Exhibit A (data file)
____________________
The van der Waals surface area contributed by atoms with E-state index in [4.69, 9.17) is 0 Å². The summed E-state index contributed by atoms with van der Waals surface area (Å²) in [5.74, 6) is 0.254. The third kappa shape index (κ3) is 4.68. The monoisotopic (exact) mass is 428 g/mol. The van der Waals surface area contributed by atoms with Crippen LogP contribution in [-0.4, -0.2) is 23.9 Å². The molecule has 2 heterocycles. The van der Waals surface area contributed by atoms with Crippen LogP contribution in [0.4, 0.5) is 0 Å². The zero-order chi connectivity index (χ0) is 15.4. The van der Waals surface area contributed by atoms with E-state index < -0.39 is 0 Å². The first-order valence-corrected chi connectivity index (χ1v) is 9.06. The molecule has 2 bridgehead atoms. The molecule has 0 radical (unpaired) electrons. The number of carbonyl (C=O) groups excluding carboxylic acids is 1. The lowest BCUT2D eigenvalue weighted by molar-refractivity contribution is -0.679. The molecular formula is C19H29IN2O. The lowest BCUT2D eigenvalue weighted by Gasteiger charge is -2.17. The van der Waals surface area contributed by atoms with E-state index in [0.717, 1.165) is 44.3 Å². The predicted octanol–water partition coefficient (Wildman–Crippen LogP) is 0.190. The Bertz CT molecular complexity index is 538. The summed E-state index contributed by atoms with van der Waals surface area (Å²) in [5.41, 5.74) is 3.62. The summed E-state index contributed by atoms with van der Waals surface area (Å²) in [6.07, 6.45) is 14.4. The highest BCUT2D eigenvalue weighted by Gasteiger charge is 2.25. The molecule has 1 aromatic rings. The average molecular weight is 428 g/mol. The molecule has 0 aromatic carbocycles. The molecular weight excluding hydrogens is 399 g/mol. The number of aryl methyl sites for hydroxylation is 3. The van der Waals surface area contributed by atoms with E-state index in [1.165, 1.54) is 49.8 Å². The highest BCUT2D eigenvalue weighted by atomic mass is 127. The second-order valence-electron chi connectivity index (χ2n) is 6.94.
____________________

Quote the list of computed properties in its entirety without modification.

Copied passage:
The van der Waals surface area contributed by atoms with E-state index in [4.69, 9.17) is 0 Å². The summed E-state index contributed by atoms with van der Waals surface area (Å²) in [5.74, 6) is 0.254. The third kappa shape index (κ3) is 4.68. The monoisotopic (exact) mass is 428 g/mol. The van der Waals surface area contributed by atoms with Crippen LogP contribution in [-0.4, -0.2) is 23.9 Å². The molecule has 2 heterocycles. The van der Waals surface area contributed by atoms with Crippen LogP contribution in [0.4, 0.5) is 0 Å². The zero-order chi connectivity index (χ0) is 15.4. The van der Waals surface area contributed by atoms with E-state index < -0.39 is 0 Å². The first-order valence-corrected chi connectivity index (χ1v) is 9.06. The molecule has 2 bridgehead atoms. The molecule has 0 radical (unpaired) electrons. The number of carbonyl (C=O) groups excluding carboxylic acids is 1. The lowest BCUT2D eigenvalue weighted by molar-refractivity contribution is -0.679. The molecular formula is C19H29IN2O. The lowest BCUT2D eigenvalue weighted by Gasteiger charge is -2.17. The van der Waals surface area contributed by atoms with E-state index in [0.717, 1.165) is 44.3 Å². The predicted octanol–water partition coefficient (Wildman–Crippen LogP) is 0.190. The Bertz CT molecular complexity index is 538. The summed E-state index contributed by atoms with van der Waals surface area (Å²) in [5.41, 5.74) is 3.62. The summed E-state index contributed by atoms with van der Waals surface area (Å²) in [6.07, 6.45) is 14.4. The highest BCUT2D eigenvalue weighted by Gasteiger charge is 2.25. The molecule has 1 aromatic rings. The average molecular weight is 428 g/mol. The molecule has 0 aromatic carbocycles. The molecular weight excluding hydrogens is 399 g/mol. The number of aryl methyl sites for hydroxylation is 3. The van der Waals surface area contributed by atoms with E-state index in [1.165, 1.54) is 49.8 Å². The highest BCUT2D eigenvalue weighted by atomic mass is 127. The second-order valence-electron chi connectivity index (χ2n) is 6.94.